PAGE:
All of us have a picture in our minds when we hear the words Suburban Living. For some of us, it’s a beautiful picture consisting of family fun, dog walking, cookouts, pool parties, close-knit neighborhoods and large homes. For others, the words Suburban Living paint a picture that is considerably less pleasant… feelings of complete boredom, ridiculously long commutes, screaming children and isolation.
But… what is suburban living really like? Are the lovers of suburban living perhaps over romanticizing it? And, on the contrary, are the haters of the suburban life being to hard on it?
These are all great questions and great questions that we will answer as we list the pros and cons to moving to the suburbs. But first…
What is a suburb?
Before we dive head first down the suburban rabbit hole to help you determine whether or not moving to the suburbs is a good idea, we first need to answer a big question –– what is a suburb?
The term suburb is slightly ambiguous and can certainly vary drastically depending on the city you live in. For example, a suburb in Indianapolis, Indiana is going to look a bit different than a suburb in say San Francisco, California.
Dictionary.com answers the question “what is a suburb?” by defining the term “suburb” as being a district lying immediately outside a city or town. But, even this definition is a bit blurry because here at Bellhops, we have moved many people to suburbs that we wouldn’t define as being “just outside a city or town”.
With that said, being that we have written an endless amounts of articles covering the various neighborhoods and suburbs scattered across the United States, we would define suburbs as follows… a neighborhood lying within a commutable distance outside a city… whether that be five minutes, fifteen minutes or a half an hour. To make the answer to “what is a suburb?” a bit clearer, we will share with you the following difference between neighborhoods and suburbs… neighborhoods are located IN a city… suburbs are located OUTSIDE a city.
Now, without further ado, let’s discuss the pros and cons to suburban living.
Suburban Living: The Pros.
There are plenty of pros and cons to moving out of the city and taking on suburban living, but since we are optimists here at Bellhops we will start with the prose.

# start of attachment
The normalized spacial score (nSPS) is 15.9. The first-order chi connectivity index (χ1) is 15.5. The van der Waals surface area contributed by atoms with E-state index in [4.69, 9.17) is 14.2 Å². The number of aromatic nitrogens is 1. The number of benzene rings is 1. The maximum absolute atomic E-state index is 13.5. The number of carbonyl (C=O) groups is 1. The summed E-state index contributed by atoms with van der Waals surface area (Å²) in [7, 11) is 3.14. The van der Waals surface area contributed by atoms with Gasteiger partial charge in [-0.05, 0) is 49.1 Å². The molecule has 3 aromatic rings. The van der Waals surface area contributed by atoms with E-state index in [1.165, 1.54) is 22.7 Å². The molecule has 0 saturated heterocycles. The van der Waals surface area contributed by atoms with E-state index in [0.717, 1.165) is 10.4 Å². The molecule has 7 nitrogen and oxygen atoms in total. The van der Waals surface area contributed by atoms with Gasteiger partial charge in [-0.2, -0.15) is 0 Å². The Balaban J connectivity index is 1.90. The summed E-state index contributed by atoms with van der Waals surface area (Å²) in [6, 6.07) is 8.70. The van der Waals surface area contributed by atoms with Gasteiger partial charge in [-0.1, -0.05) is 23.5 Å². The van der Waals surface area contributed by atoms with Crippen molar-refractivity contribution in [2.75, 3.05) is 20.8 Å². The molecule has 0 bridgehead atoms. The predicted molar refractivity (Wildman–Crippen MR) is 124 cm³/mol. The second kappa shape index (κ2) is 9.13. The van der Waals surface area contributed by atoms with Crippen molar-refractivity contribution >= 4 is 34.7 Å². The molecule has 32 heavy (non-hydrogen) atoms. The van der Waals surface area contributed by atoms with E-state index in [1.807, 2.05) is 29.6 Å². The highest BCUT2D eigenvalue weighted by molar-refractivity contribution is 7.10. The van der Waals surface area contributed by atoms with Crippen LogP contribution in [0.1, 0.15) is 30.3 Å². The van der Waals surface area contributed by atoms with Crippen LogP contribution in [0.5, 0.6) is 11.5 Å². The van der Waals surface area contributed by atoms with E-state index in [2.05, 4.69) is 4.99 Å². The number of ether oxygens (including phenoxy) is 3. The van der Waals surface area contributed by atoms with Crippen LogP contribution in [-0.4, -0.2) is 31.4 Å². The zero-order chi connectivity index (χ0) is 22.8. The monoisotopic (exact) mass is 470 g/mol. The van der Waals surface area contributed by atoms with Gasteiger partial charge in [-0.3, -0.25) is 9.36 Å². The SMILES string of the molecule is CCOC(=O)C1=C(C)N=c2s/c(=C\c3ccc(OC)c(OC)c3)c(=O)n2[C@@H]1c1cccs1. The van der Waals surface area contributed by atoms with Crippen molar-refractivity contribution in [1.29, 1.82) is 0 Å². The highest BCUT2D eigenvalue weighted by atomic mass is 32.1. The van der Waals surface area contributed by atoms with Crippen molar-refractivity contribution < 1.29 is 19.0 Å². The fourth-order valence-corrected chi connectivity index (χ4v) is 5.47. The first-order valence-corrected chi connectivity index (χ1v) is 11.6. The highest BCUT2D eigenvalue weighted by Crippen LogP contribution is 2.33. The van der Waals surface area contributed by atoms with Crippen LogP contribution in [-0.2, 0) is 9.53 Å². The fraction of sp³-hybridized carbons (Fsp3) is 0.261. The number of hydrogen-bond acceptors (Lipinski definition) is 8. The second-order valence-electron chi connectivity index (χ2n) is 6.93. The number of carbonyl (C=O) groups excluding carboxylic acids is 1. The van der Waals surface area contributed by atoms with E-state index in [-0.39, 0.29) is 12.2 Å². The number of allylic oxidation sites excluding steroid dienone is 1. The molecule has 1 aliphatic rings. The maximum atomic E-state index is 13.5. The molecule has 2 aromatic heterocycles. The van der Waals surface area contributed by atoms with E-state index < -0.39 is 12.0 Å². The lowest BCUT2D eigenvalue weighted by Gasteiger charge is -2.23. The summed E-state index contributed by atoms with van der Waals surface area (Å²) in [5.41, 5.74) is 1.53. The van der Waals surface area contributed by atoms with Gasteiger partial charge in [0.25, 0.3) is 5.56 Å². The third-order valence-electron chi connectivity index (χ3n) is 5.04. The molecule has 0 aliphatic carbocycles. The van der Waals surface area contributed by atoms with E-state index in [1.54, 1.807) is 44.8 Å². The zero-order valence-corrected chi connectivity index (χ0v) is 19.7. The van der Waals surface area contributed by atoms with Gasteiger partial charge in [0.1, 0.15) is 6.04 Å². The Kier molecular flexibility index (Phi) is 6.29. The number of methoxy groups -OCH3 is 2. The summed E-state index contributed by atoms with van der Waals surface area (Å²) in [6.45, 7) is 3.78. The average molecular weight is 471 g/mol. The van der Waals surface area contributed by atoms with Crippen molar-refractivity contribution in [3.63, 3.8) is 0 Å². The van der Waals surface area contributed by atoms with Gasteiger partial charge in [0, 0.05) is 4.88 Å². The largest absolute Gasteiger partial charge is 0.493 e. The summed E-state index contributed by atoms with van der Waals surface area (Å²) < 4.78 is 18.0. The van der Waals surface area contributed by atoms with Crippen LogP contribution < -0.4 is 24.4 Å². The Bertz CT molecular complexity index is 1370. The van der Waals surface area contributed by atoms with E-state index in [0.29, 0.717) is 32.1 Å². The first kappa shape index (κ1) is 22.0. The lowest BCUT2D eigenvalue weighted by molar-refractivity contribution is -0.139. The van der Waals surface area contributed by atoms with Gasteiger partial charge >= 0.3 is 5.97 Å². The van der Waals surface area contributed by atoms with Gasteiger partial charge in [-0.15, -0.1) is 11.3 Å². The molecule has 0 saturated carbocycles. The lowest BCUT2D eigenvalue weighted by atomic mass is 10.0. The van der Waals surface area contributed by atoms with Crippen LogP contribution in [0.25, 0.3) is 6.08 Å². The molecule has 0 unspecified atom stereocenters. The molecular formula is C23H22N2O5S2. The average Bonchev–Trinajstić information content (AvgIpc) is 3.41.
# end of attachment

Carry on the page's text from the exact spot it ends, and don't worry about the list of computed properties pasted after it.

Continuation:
One of the biggest pros to suburban living is having your very own green space. While some cities certainly have more green space than others, it’s public green space which means less privacy and less control over what you and your family might see. Young couples making out, a drunk shouting babble at a passerby and countless piles of dog poop are not outside the realm of possibility when visiting your city’s public park or green space. Plus, when you have your own yard, you can design it how you please. You want a trampoline, a massive grill, a pool and a volleyball net? Do it, nobody is stopping you.
Have you lived in dorm rooms and shared apartment spaces your entire adult life? If so, there is a good chance you know a thing or two about lack of space and privacy. Generally speaking, homes located in suburbs have more space between them and certainly more privacy. You can walk around in your boxers while eating cereal without ever having to worry about running into a roommate’s girlfriend or boyfriend. Plus, you will have so much more space for activities. Think: ping pong tables, entertainment systems, a full-size kitchen, etc.
Yet another benefit of suburban living is the quiet that comes with it. While there are many wonderful aspects of living in a city, the constant noise is not one of them. If you are an individual that loves peace and quiet and are looking to escape the hustle and bustle of the city, buying a house in suburbia may not be a bad idea.